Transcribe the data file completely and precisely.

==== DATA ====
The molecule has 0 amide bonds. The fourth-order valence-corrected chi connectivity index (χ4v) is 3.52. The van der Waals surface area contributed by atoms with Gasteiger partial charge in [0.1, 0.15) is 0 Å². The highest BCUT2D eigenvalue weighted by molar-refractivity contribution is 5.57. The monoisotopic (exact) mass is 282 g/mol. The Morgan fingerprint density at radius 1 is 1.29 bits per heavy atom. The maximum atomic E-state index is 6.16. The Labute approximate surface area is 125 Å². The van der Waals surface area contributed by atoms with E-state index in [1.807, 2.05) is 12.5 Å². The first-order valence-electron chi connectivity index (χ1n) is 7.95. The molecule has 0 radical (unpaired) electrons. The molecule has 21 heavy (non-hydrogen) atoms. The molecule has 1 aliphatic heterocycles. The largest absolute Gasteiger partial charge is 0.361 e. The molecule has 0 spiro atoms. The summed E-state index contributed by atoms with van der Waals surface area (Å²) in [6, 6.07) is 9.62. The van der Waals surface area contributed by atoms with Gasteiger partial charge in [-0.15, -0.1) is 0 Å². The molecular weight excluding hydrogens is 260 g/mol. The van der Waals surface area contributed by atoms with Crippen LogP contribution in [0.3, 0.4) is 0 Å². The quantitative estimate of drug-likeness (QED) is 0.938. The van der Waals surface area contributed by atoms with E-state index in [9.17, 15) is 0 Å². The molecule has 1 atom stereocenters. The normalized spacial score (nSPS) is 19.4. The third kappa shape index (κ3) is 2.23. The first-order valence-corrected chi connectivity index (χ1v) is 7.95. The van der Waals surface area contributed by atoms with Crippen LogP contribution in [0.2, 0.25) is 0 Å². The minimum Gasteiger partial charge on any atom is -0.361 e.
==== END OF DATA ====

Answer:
The molecule has 0 amide bonds. The fourth-order valence-corrected chi connectivity index (χ4v) is 3.52. The van der Waals surface area contributed by atoms with Gasteiger partial charge in [0.1, 0.15) is 0 Å². The highest BCUT2D eigenvalue weighted by molar-refractivity contribution is 5.57. The monoisotopic (exact) mass is 282 g/mol. The Morgan fingerprint density at radius 1 is 1.29 bits per heavy atom. The maximum atomic E-state index is 6.16. The Labute approximate surface area is 125 Å². The van der Waals surface area contributed by atoms with E-state index in [1.807, 2.05) is 12.5 Å². The first-order valence-electron chi connectivity index (χ1n) is 7.95. The molecule has 0 radical (unpaired) electrons. The molecule has 21 heavy (non-hydrogen) atoms. The molecule has 1 aliphatic heterocycles. The largest absolute Gasteiger partial charge is 0.361 e. The molecule has 0 spiro atoms. The summed E-state index contributed by atoms with van der Waals surface area (Å²) in [6, 6.07) is 9.62. The van der Waals surface area contributed by atoms with Gasteiger partial charge in [-0.15, -0.1) is 0 Å². The molecular weight excluding hydrogens is 260 g/mol. The van der Waals surface area contributed by atoms with Crippen LogP contribution in [0.3, 0.4) is 0 Å². The quantitative estimate of drug-likeness (QED) is 0.938. The van der Waals surface area contributed by atoms with E-state index in [9.17, 15) is 0 Å². The molecule has 1 atom stereocenters. The normalized spacial score (nSPS) is 19.4. The third kappa shape index (κ3) is 2.23. The first-order valence-corrected chi connectivity index (χ1v) is 7.95. The van der Waals surface area contributed by atoms with Crippen LogP contribution in [0.2, 0.25) is 0 Å². The minimum Gasteiger partial charge on any atom is -0.361 e.